Compost for perennials

(Question)

I live in south east Etobicoke near the lake, The climate tends to be more humid near the lake with occasional fog. It is cooler in summer and warmer in winter than Toronto by a couple of degrees, spring and fall are both a couple of weeks late arriving, My gardens range from part sun, to part shade to light shade or full shade depending on the spot in the garden.   The soil is 5 to 6 inches deep and loamy,

My question is how about composting, I really need it to get my flowers growing but I have hundreds of perennials buried in the soil. I couldn’t dig it in more than a couple of inches without disturbing them and i wonder if they will make it up with a lot of compost over them. Perhaps I should add half in early spring then wait until the perennial are all up to add the second half. What do you think?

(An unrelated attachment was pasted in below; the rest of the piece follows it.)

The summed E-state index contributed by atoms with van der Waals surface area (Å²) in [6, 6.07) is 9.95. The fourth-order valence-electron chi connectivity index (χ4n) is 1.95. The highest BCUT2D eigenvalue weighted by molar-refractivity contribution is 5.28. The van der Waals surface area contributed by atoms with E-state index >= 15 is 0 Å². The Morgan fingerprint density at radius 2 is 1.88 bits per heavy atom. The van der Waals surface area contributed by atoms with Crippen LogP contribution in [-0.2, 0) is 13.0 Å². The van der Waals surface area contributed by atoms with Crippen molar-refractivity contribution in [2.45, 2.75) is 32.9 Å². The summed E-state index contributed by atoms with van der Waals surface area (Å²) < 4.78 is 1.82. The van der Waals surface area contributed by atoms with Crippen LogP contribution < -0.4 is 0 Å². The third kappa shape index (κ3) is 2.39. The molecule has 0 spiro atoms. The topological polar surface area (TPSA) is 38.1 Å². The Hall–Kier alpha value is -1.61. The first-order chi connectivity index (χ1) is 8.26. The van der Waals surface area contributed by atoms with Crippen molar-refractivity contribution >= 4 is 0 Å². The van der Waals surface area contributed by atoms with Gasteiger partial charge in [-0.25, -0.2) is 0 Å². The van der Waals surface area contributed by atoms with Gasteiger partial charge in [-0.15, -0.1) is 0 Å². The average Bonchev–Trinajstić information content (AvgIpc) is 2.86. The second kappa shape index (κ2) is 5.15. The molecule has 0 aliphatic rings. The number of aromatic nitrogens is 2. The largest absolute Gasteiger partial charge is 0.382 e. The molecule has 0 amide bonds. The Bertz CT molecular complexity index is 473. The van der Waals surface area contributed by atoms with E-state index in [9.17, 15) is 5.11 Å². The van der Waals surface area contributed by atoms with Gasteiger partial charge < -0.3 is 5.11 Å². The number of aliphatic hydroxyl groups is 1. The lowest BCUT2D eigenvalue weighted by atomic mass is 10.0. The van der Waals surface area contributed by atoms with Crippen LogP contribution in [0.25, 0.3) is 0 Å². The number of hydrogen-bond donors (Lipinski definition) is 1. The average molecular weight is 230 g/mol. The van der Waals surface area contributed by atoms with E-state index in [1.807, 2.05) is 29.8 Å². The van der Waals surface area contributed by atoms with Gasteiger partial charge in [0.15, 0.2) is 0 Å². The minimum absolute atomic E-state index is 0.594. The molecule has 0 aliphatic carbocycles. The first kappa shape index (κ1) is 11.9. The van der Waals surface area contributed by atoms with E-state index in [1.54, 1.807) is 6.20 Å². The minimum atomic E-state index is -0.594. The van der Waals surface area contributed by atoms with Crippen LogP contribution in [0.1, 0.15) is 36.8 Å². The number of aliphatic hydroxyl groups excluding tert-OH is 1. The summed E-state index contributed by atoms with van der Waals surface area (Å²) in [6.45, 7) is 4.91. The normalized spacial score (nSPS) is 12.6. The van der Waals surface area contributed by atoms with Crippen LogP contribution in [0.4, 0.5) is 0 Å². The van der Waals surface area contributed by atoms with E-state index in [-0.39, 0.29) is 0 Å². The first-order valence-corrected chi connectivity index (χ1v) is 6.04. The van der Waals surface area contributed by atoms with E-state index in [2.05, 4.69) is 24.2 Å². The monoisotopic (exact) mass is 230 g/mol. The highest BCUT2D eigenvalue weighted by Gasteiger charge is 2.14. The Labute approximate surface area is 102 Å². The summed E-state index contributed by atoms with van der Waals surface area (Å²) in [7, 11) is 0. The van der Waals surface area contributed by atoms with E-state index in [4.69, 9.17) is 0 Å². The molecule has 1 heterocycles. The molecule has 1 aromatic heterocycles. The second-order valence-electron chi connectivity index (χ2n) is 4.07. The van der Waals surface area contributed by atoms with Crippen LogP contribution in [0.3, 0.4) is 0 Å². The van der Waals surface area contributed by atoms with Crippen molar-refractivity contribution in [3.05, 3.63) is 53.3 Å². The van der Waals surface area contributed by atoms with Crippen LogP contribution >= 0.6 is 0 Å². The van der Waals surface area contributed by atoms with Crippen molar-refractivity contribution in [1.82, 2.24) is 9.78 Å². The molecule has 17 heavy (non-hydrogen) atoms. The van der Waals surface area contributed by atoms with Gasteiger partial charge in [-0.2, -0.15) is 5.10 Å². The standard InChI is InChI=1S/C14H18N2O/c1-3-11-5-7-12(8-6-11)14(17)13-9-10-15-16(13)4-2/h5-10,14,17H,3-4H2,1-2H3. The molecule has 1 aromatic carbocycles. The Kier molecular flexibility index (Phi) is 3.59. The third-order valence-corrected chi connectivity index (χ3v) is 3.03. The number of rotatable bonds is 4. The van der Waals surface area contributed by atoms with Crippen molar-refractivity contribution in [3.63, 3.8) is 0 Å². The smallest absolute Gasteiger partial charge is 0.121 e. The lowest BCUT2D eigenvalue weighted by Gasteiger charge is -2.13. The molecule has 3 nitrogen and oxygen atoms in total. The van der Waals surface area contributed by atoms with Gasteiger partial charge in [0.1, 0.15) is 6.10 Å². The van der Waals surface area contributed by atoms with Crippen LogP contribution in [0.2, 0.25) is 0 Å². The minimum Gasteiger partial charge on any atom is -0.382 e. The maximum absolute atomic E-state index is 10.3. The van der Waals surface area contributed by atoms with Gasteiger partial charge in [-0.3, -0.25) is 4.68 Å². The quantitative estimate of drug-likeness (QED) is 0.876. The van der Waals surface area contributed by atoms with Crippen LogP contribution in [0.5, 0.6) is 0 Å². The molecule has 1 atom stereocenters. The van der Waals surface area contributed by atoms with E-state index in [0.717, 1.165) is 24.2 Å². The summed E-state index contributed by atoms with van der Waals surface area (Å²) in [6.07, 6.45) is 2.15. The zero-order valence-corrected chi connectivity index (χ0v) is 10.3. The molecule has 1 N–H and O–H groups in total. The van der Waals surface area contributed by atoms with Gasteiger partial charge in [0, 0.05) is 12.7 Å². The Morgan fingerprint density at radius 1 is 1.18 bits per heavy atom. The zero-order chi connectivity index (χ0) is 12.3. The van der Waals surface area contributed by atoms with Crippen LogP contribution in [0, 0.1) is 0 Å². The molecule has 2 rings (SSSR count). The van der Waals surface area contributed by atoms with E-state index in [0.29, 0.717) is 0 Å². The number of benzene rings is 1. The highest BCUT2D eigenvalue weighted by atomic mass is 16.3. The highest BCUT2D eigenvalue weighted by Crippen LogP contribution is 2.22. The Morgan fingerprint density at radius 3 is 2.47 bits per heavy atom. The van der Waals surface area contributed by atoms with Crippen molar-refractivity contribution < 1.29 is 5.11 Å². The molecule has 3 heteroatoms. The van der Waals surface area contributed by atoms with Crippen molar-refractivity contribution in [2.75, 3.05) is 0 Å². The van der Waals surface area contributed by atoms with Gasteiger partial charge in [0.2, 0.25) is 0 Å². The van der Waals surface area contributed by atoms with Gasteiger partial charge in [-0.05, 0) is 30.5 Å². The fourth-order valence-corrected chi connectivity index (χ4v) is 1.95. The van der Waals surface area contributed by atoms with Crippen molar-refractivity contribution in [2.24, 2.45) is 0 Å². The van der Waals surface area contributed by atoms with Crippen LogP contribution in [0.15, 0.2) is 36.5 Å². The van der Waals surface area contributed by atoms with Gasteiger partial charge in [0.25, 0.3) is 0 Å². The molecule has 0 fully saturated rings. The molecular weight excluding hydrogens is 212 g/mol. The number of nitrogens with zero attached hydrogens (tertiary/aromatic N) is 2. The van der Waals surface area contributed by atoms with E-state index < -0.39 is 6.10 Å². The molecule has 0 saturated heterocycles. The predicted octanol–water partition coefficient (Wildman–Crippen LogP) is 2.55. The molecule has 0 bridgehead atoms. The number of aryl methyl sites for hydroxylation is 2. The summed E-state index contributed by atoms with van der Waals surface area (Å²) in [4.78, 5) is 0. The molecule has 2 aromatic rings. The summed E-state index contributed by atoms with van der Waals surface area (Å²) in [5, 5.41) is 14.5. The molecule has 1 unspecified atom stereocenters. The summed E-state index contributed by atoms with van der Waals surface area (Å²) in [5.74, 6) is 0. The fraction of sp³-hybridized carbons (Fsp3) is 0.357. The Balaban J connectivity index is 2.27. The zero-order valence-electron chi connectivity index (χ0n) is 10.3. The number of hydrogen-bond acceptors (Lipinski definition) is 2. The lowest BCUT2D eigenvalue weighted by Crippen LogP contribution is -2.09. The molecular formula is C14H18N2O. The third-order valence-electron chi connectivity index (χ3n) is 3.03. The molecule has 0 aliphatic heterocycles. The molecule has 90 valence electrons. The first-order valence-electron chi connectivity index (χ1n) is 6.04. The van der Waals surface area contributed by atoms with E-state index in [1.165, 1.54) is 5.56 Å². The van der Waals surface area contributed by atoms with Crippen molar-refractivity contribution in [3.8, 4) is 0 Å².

(Answer)

Most gardeners will tell you the ideal time to add compost is in the fall.

You won’t lose or smother your perennials because you can see everything that has come up in the garden.  Spread your compost around the stems and trunks of your plants, being careful not to cover the crowns.

The greatest benefit to composting at this time of year is that you don’t need to dig in at all! Over the winter and into the early spring, the compost will mix naturally with your existing soil, aided by all the micro-organisms and worms.  In some schools of thought, digging in will actually disturb the complex workings of the earth.

I hope this helps you decide when to compost in your beautiful garden.

For more information about composting, I have included a link to a fact sheet developed by the Toronto Master Gardeners with and for the City of Toronto:

https://66.209.177.85/~torontom/wp-content/uploads/2012/07/Compost-for-Your-Organic-Garden.pdf